molecules-logo

Journal Browser

Journal Browser

Special Issue "Perspectives in Near Infrared Spectroscopy and Related Techniques"

A special issue of Molecules (ISSN 1420-3049). This special issue belongs to the section "Analytical Chemistry".

Deadline for manuscript submissions: 31 October 2020.

Special Issue Editors

Prof. Dr. Christian Huck
Website SciProfiles
Guest Editor
Institute of Analytical Chemistry and Radiochemistry, CCB-Center for Chemistry and Biomedicine, Leopold-Franzens University, Innrain 80-82, 6020 Innsbruck, Austria
Interests: vibrational spectroscopy; separation science; enrichment techniques; mass spectrometry
Special Issues and Collections in MDPI journals
Dr. Krzysztof Bec
SciProfiles
Guest Editor
Institute of Analytical Chemistry and Radiochemistry, CCB-Center for Chemistry and Biomedicine, Leopold-Franzens University, Innrain 80-82, 6020 Innsbruck, Austria

Special Issue Information

Dear Colleagues,

Near-infrared (NIR) spectroscopy is one of the most rapidly advancing spectroscopic techniques. Mainly known as an analytical tool useful for sample characterization and content quantification, it is a potent tool used in various other fields, e.g. NIR imaging techniques in biophotonics, medical applications or in characterization of food products. Ongoing miniaturization and simplification of instrumentation brings the technique even to the ordinary consumer. NIR spectroscopy contributes to basic science and physical chemistry as well, e.g. by giving insights into the nature of molecular vibrations or intermolecular interactions. The technique has been developing in conjunction with advanced methods of data analysis; recent years have highlighted the potential in applying computational chemistry for improving interpretability of NIR spectra. However, one may also notice some adverse effects of such popularity. The growing diversity of the methods and applications related to NIR spectroscopy has led to a dispersion of the contributions among disparate scientific communities.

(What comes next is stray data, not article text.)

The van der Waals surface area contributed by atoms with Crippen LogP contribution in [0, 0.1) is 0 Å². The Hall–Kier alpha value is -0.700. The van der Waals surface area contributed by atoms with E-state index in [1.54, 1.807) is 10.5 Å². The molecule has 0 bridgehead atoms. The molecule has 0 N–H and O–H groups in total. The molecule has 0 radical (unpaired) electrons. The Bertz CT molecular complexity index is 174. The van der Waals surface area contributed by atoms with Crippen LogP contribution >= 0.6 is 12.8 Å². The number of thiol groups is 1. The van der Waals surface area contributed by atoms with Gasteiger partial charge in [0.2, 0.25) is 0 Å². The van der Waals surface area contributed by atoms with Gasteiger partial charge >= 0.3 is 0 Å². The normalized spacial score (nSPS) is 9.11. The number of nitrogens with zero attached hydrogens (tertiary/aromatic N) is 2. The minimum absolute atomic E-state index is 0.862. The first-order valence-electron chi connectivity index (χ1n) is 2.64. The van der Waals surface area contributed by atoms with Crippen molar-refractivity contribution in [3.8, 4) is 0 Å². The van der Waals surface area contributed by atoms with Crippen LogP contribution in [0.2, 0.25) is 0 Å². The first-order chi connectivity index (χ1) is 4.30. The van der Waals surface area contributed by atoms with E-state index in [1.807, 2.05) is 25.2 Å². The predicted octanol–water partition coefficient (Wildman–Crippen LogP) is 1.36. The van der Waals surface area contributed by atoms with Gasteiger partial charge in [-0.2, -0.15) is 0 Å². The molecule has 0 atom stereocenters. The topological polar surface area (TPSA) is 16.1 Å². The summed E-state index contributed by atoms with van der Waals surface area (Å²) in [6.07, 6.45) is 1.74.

Following the success of the former Special Issue published in Molecules  ‘Advances in Near Infrared Spectroscopy and Related Computational Methods’ (https://www.mdpi.com/journal/molecules/special_issues/infrared_computational) we consider the present Special Issue as the continuation that will be further helpful in bringing together these distinct communities.

The Special Issue aims for reflecting the diversity of methods and applications in NIR spectroscopy. To suit this purpose, it additionally welcomes research topics not directly focused on NIR region, which however remain relevant by employing the methodologies essential for NIR spectroscopy. We believe such scope promotes the exchange of ideas with no artificial limits or strict categorization. We thus hope the Special Issue will create a formidable opportunity for Authors and Readers in pushing the frontier of this discipline of science.

Prof. Dr. Christian Huck
Dr. Krzysztof Bec
Guest Editors

Manuscript Submission Information

Manuscripts should be submitted online at www.mdpi.com by registering and logging in to this website. Once you are registered, click here to go to the submission form. Manuscripts can be submitted until the deadline. All papers will be peer-reviewed. Accepted papers will be published continuously in the journal (as soon as accepted) and will be listed together on the special issue website. Research articles, review articles as well as short communications are invited. For planned papers, a title and short abstract (about 100 words) can be sent to the Editorial Office for announcement on this website.

Submitted manuscripts should not have been published previously, nor be under consideration for publication elsewhere (except conference proceedings papers). All manuscripts are thoroughly refereed through a single-blind peer-review process. A guide for authors and other relevant information for submission of manuscripts is available on the Instructions for Authors page. Molecules is an international peer-reviewed open access semimonthly journal published by MDPI.

Please visit the Instructions for Authors page before submitting a manuscript. The Article Processing Charge (APC) for publication in this open access journal is 2000 CHF (Swiss Francs). Submitted papers should be well formatted and use good English. Authors may use MDPI's English editing service prior to publication or during author revisions.

Keywords

  • Near-infrared spectroscopy (NIRS)
  • analytical spectroscopy
  • NIR imaging/mapping
  • hyperspectral image processing
  • hand-held/portable spectrometers
  • chemometrics and data analysis
  • theoretical spectroscopy
  • theoretical methods for spectra interpretation